character in the `i' protocol packet which was transformed to become a
printable ASCII character.  Each pair of index bytes also encodes the
precise transformation which was performed.

When the sender finds a character which must be avoided, it will
transform it using one or two operations.  If the character is 0200 or
greater, it will subtract 0200.  If the resulting character is less than
020, or is equal to 0177, it will xor by 020.  The result is a printable
ASCII character.

The zero based byte index of the character within the `i' protocol
packet is determined.  This index is turned into a two byte printable
ASCII index, INDEX-HIGH and INDEX-LOW, such that the index is
`(INDEX-HIGH - 040) * 040 + (INDEX-LOW - 040)'.  INDEX-LOW is
restricted such that `040 <= INDEX-LOW < 0100'.  INDEX-HIGH is not
permitted to be 0176, so `040 <= INDEX-HIGH < 0176'.  INDEX-LOW is then
modified to encode the transformation:

   * If the character transformation only had to subtract 0200, then
     INDEX-LOW is used as is.

   * If the character transformation only had to xor by 020, then 040
     is added to INDEX-LOW.

   * If both operations had to be performed, then 0100 is added to
     INDEX-LOW.  However, if the value of INDEX-LOW was initially 077,
     then adding 0100 would result in 0177, which is not a printable
     ASCII character.  For that special case, INDEX-HIGH is set to
     0176, and INDEX-LOW is set to the original value of INDEX-HIGH.

The receiver decodes the index bytes as follows (this is the reverse of
the operations performed by the sender, presented here for additional
clarity):

   * The first byte in the index is INDEX-HIGH, and the second is
     INDEX-LOW.

   * If `040 <= INDEX-HIGH < 0176', the index refers to the data byte
     at position `(INDEX-HIGH - 040) * 040 + INDEX-LOW % 040'.

   * If `040 <= INDEX-LOW < 0100', then 0200 must be added to indexed
     byte.

   * If `0100 <= INDEX-LOW < 0140', then 020 must be xor'ed to the
     indexed byte.

   * If `0140 <= INDEX-LOW < 0177', then 0200 must be added to the
     indexed byte, and 020 must be xor'ed to the indexed byte.

   * If `INDEX-HIGH == 0176', the index refers to the data byte at
     position `(INDEX-LOW - 040) * 040 + 037'.  0200 must be added to
     the indexed byte, and 020 must be xor'ed to the indexed byte.

This means the largest `i' protocol packet which may be wrapped inside
a `j' protocol packet is `(0175 - 040) * 040 + (077 - 040) == 3007'
bytes.

The final character in a `j' protocol packet, following the index
bytes, is the ASCII character `~' (octal 176).

The motivation behind using an indexing scheme, rather than escape
characters, is to avoid data movement.  The sender may simply add a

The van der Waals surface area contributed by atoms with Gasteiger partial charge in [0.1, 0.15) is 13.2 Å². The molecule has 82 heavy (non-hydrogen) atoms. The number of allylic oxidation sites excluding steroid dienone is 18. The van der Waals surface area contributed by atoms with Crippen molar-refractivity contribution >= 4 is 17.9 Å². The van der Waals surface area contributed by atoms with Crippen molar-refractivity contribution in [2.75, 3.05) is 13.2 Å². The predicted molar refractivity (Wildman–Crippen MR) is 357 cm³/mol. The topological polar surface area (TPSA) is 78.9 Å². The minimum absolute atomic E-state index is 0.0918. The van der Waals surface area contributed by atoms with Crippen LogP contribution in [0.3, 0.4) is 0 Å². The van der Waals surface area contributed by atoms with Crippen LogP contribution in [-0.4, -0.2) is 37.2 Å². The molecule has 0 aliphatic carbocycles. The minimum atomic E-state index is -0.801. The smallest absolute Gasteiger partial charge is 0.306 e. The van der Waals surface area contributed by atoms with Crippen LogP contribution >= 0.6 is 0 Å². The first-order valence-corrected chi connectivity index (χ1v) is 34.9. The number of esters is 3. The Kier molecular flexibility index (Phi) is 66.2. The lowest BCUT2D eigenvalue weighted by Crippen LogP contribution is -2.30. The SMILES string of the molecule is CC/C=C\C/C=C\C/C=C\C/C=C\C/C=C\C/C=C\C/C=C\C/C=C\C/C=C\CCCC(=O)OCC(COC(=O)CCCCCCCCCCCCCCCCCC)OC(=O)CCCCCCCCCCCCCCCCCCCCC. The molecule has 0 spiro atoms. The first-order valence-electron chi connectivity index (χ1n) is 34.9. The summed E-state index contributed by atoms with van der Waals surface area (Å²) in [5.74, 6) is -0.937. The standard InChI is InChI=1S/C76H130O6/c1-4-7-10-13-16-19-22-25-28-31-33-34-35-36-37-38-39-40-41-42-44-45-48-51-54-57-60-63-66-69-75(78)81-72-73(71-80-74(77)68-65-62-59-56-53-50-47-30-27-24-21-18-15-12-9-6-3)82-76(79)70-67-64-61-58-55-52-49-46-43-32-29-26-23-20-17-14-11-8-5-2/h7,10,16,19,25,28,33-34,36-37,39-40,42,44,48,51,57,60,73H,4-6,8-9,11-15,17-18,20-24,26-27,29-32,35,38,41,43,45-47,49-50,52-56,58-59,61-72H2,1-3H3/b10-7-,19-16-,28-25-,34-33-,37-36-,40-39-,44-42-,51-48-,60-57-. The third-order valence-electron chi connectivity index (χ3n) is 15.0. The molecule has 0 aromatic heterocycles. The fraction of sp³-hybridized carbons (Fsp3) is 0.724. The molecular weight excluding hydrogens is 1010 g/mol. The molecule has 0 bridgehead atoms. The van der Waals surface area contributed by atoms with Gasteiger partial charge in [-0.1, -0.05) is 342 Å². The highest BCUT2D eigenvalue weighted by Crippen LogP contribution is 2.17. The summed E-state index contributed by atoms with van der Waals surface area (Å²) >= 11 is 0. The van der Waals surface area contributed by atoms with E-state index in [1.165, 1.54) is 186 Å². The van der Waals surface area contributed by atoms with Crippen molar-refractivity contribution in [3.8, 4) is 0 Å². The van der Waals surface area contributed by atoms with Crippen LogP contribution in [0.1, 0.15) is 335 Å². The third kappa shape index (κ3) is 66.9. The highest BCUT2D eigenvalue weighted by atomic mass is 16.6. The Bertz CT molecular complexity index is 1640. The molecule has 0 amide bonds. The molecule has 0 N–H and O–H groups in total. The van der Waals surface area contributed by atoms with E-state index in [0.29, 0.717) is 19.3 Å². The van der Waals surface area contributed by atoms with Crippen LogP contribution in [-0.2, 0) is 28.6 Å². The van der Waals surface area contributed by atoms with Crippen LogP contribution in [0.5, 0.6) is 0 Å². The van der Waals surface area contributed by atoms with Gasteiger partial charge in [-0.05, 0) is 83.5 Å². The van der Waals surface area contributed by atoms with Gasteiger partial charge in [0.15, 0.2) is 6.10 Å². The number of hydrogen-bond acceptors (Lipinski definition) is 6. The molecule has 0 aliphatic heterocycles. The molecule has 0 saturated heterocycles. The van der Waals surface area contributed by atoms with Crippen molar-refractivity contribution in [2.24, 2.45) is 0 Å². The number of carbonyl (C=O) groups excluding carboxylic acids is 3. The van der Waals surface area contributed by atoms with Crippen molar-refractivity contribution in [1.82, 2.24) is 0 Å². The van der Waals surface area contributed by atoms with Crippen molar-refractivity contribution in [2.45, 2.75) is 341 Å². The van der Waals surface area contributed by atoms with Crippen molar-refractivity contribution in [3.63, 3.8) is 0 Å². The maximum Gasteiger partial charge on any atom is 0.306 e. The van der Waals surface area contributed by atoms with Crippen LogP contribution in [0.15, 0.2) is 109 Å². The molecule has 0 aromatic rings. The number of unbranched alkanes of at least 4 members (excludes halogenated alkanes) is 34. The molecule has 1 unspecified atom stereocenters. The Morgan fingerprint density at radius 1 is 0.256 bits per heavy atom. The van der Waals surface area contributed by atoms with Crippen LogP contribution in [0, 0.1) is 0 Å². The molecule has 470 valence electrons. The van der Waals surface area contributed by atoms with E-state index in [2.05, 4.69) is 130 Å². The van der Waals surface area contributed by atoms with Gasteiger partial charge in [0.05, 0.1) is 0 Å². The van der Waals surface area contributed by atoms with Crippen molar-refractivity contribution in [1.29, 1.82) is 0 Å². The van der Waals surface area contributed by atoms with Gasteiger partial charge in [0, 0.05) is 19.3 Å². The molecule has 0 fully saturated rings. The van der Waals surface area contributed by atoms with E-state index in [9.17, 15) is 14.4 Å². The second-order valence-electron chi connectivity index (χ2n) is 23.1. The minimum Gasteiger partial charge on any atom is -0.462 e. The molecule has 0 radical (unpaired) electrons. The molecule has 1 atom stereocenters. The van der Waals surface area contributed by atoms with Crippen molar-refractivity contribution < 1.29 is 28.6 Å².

header and a trailer to the `i' protocol packet.  Once the receiver has
loaded the `j' protocol packet, it may scan the index bytes,
transforming the data bytes, and then pass the data bytes directly on to
the `i' protocol routine.

------------------------------

From: UUCP `x' Protocol
Subject: UUCP `x' Protocol

UUCP `x' Protocol
=================

The `x' protocol is used in Europe (and probably elsewhere) with
machines that contain an builtin X.25 card and can send eight bit data
transparently across X.25 circuits, without interference from the X.28
or X.29 layers.  The protocol sends packets of 512 bytes, and relies on
a write of zero bytes being read as zero bytes without stopping
communication.  It first appeared in the original System V UUCP
implementation.

------------------------------

From: UUCP `y' Protocol
Subject: UUCP `y' Protocol

UUCP `y' Protocol
=================

The `y' protocol was developed by Jorge Cwik for use in FX UUCICO, a PC
uucico program.  It is designed for communication lines which handle
error correction and flow control.  It requires an eight bit clean
connection.  It performs error detection, but not error correction:
when an error is detected, the line is dropped.  It is a streaming
protocol, like the `f' protocol; there are no packet acknowledgements,
so the protocol is efficient over a half-duplex communication line such
as PEP.

Every packet contains a six byte header:

sequence low byte
sequence high byte
     A two byte sequence number, in little endian order.  The first
     sequence number is 0.  Since the first packet is always a sync
     packet (described below) the sequence number of the first data
     packet is always 1.  Each system counts sequence numbers
     independently.

length low byte
length high byte
     A two byte data length, in little endian order.  If the high bit
     of the sixteen bit field is clear, this is the number of data
     bytes which follow the six byte header.  If the high bit is set,
     there is no data, and the length field is a type of control packet.

checksum low byte
checksum high byte
     A two byte checksum, in little endian order.  The checksum is
     computed over the data bytes.  The checksum algorithm is described
     below.  If there are no data bytes, the checksum is sent as 0.

When the protocol starts up, each side must send a sync packet.  This is
a packet with a normal six byte header followed by data.  The sequence
number of the sync packet should be 0.  Currently at least four bytes of
data must be sent with the sync packet.  Additional bytes should be
ignored.  They are defined as follows:

version
     The version number of the protocol.  Currently this must be 1.
     Larger numbers should be ignored; it is the responsibility of the